# deploy the same package to multiple regions
$ sls deploy --package <path_to_package> --stage qa \
             --region us-east-1

$ sls deploy --package <path_to_package> --stage qa \
             --region eu-central-1

$ sls deploy --package <path_to_package> --stage qa \
             --region eu-west-1

The Serverless Framework allows the convenience for applications to be packaged once and deployed multiple times.

Let's look at the implementation of this deployment pattern and ways we can automate it.

Separating packaging and deployment

Figure 9: Separating packaging and deployment

Here are the details of the workflow:

  1. A step in the CI process packages the app code into a package and uploads it to a S3 bucket. This S3 bucket could be a generic storage for all deployment packages. The CI process uses the sls package command to package the app code.
  2. An S3 event triggers a Lambda function, that takes the package and uploads it to separate S3 buckets in multiple regions.
  3. The S3 instances in each region, then trigger another Lambda function, that deploys the package to that particular region. The Lambda functions use sls deploy passing it the package to deploy.

The Serverless Framework provides an easy & automated way to deploy serverless applications across multiple regions for adding redundancy and achieving high-availability.

Canary Deployments

Another popular deployment pattern is canary deployments. Canary releases are used to reduce risk when releasing new software versions.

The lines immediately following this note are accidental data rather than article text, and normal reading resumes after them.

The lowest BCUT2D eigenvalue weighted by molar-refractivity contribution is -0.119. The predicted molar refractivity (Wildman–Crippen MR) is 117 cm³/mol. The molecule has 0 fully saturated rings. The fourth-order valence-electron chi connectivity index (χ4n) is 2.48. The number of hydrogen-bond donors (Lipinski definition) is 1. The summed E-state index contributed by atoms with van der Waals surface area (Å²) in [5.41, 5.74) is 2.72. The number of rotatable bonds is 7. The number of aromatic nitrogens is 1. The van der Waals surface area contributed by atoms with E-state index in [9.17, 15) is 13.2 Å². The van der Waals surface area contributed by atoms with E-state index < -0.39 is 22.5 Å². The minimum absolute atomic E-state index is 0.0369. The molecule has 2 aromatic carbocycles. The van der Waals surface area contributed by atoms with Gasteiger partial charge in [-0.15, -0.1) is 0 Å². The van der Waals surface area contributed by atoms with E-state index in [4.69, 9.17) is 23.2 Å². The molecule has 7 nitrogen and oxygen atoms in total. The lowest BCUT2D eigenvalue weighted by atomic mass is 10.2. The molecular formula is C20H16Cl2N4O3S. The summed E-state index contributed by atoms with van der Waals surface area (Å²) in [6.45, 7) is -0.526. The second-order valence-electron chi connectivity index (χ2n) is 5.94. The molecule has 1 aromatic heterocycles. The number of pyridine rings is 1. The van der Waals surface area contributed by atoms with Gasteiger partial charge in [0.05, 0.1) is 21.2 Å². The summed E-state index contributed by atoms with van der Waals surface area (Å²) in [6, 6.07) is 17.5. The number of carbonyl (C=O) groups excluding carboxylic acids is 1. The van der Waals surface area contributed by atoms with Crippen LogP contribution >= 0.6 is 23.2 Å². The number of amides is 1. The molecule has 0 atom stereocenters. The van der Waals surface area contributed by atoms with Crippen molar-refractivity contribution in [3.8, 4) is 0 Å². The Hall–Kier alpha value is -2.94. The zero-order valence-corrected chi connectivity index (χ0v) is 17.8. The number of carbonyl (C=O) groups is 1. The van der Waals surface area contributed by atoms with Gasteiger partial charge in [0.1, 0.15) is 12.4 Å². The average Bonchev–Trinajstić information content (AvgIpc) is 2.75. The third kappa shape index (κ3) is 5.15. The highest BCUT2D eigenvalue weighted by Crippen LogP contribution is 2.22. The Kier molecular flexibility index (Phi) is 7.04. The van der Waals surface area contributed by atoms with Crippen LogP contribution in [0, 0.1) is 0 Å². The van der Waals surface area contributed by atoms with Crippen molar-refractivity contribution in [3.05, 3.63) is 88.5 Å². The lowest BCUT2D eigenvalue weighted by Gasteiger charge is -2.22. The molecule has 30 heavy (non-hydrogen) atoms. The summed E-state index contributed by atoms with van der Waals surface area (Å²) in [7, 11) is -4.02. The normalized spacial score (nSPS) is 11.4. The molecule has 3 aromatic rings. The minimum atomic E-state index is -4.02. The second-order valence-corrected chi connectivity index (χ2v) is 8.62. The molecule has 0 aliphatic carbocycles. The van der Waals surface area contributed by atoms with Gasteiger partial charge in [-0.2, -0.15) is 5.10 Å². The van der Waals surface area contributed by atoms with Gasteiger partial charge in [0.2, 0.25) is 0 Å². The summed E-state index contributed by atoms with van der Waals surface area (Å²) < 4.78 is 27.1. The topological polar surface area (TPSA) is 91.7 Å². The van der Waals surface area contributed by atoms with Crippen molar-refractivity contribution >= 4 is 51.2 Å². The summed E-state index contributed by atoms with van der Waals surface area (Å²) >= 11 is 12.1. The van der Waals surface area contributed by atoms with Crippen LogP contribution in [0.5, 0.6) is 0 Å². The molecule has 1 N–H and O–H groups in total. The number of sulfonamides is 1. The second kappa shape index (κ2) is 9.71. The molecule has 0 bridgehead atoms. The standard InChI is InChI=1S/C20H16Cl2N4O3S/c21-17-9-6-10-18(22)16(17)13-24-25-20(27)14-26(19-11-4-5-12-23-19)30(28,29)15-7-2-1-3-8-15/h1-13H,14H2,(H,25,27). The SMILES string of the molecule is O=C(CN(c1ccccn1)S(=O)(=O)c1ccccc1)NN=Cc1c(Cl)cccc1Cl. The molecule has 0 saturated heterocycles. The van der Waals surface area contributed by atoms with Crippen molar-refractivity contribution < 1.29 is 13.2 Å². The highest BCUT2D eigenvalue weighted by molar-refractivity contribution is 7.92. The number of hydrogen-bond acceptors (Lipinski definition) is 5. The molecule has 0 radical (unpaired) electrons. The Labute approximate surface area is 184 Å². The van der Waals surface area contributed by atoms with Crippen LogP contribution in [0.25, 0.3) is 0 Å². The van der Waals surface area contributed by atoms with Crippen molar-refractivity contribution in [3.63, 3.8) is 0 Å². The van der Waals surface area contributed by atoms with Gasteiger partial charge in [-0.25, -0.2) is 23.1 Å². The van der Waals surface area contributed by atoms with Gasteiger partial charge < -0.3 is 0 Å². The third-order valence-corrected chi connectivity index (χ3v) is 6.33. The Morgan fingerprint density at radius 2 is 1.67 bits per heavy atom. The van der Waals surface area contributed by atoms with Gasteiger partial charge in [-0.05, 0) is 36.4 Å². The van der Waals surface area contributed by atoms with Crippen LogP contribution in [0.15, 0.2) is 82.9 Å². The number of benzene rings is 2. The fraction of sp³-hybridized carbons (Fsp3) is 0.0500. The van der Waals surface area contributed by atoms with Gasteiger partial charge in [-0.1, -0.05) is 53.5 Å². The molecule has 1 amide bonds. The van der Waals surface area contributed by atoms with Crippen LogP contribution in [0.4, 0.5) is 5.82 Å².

The pattern lays down a workflow that enables the slow and incremental rollout of new versions by gating it to a small subset of end users. Once the new software version has been tested to be satisfactory for mass consumption, the release is opened to all user traffic.

Canary deployment flow

Figure 10: Canary deployment flow

Here are the details of the flow:

  1. Current State: Imagine a current state of the environment where an existing version of the software is running in an isolated region. All user traffic is redirected to this environment (denoted by the gray box).
  2. Canary State: Next, a new version of the software is ready to be tested and deployed. This new version will be deployed to another isolated region. To test the new version, a subset of user traffic (5% in our case) is redirected to the new environment (denoted by the blue box).
  3. End State: Once the testing is complete and the results are found to be satisfactory, all user traffic is redirected to the new environment with the new version of the software.
  4. Rollback State: Unfortunately, sometimes serious bugs are discovered in the new version and code have to be rolled back. In this scenario, all user traffic is redirected back to the old version of the software (denoted by the gray box).

After a certain amount of time that the new version of the software has been live, the old environment with the old version can be taken down.

An off-shoot use case of canary deployment pattern is, using it for A/B testing as well. In case of A/B testing scenarios, tweaking the amount of user traffic gives the developers a good idea of the performance and usability of each individual version of the software.

Canary deployments are used to reduce the risk of releasing new software versions by incremental rollouts with gated user traffic. They are also used to perform A/B testing.

Update: AWS announced API Gateway support for canary deployments at AWS re:Invent 2017.